Study Guide

The Other Boleyn Girl Ambition

By Philippa Gregory

Ambition

"They are planning a great future for you," Anne said solemnly. "Any girl in England would die for your chances." (2.236)

We're going to say this a lot: be careful what you wish for. Anne wishes she had Mary's opportunity to wed the king of England—and Anne will totally end up dying for it in the end.

I had gone far beyond Hever and I did not want to come back. (2.569)

At the beginning of the book, Mary possesses much of Mary's ambition: she doesn't want to be a country girl anymore. Yet as the novel continues, Mary will relinquish that ambition and long for a quieter life.

We never look back. We have no time for regrets or second thoughts. If a plan goes awry we make another, if one weapon breaks in our hands we find a second. (2.582)

Don't cross a Boleyn, because a Boleyn can hold a grudge for years. Also, don't face off against the Boleyn family in a game of Fire Emblem.

"I would not live my life as you live yours. You would always do as you were bid, marry where you were told, be where you were ordered. I am not like you. I make my own way." (5.16)

Anne says she makes her own way, but is this true? How much does she achieve with only her own wits and resources? She is determined, but would she be successful without the resources of her family?

"Where I aim, I will hit." (5.292)

Anne knows what she wants, and she gets it. She's also good at archery, to illustrate this point on a more literal level. Ah, metaphors.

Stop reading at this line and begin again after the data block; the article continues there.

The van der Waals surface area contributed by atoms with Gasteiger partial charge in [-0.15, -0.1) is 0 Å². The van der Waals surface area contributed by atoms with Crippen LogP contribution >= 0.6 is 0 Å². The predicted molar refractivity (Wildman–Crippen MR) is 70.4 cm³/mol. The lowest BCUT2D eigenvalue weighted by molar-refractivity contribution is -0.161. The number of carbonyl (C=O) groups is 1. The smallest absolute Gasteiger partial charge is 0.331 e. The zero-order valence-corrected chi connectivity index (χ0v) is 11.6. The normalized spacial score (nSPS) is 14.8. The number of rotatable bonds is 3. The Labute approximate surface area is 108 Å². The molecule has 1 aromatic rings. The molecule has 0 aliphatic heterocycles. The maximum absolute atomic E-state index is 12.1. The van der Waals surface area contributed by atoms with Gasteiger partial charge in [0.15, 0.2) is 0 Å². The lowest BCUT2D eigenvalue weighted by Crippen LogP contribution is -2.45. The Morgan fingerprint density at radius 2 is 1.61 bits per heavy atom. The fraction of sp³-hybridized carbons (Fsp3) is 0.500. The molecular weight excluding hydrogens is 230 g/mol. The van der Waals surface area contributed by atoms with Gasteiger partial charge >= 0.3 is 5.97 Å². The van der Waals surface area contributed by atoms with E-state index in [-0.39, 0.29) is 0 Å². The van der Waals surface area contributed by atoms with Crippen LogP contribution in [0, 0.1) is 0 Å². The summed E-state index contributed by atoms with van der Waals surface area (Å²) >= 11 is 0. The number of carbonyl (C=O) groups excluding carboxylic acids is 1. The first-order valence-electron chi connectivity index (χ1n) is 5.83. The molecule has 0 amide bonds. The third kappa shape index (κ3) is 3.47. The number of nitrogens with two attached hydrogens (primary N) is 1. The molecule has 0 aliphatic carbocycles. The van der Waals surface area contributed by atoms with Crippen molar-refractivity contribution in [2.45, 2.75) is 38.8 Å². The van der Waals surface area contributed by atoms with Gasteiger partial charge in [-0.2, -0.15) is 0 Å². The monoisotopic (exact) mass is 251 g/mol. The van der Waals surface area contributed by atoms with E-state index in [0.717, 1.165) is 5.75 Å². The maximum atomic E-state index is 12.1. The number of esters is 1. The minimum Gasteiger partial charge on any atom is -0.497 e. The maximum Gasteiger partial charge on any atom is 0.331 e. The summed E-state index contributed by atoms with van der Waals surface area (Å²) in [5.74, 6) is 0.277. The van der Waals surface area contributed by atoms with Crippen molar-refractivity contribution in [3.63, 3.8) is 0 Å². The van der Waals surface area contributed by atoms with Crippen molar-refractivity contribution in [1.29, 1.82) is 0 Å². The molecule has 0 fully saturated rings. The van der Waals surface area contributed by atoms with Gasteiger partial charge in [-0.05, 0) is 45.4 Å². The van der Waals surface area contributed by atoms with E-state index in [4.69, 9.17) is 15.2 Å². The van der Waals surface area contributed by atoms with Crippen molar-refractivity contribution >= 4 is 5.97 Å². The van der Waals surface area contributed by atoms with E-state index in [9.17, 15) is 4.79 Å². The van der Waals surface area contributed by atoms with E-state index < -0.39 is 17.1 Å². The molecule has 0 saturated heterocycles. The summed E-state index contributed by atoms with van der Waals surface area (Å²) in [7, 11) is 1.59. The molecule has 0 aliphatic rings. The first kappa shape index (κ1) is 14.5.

It felt as if we were fighting something worse than Anne, some demon that possessed her, that possessed all of us Boleyns: ambition. (6.91)

As the years go by, Mary realizes how dangerous Anne's ambition can be. Anne is willing to bring the only family she has down with her if she doesn't succeed.

Her eyes gleamed. "Of course. What else is there?" (9.125-9.126)

After a brief detour down the road of love, that path is closed permanently to Anne. She now turns to what she knows best: ambition and power games. What would have happened if Anne had been allowed to love and keep the man she wanted?

I could happily watch her die of her ambition. (14.372)

Once again, we must say, be careful what you wish for. Mary later watches Anne die partly as a result of her ambition, but she isn't happy about it.

"I think they're very alike." My distaste for the two of them crept into my tone. "They both know exactly what they want and they both stop at nothing to get it. They both have the ability to be absolutely single-minded." (31.14)

Mary and Katherine bond over their dislike for Henry and Anne. They also put their fingers on why Henry and Anne are attracted to one another: one's ambition is only rivaled the other's. It's a disaster waiting to happen.

"Your trouble, William, is that you have no ambition. You don't see that there is in life only ever one goal."

"And what is that?" William asked.

"More," George said simply. "Just more of anything. More of everything." (47.106)

Well, in the end, as we know, all George's ambition really gets him is more beheaded.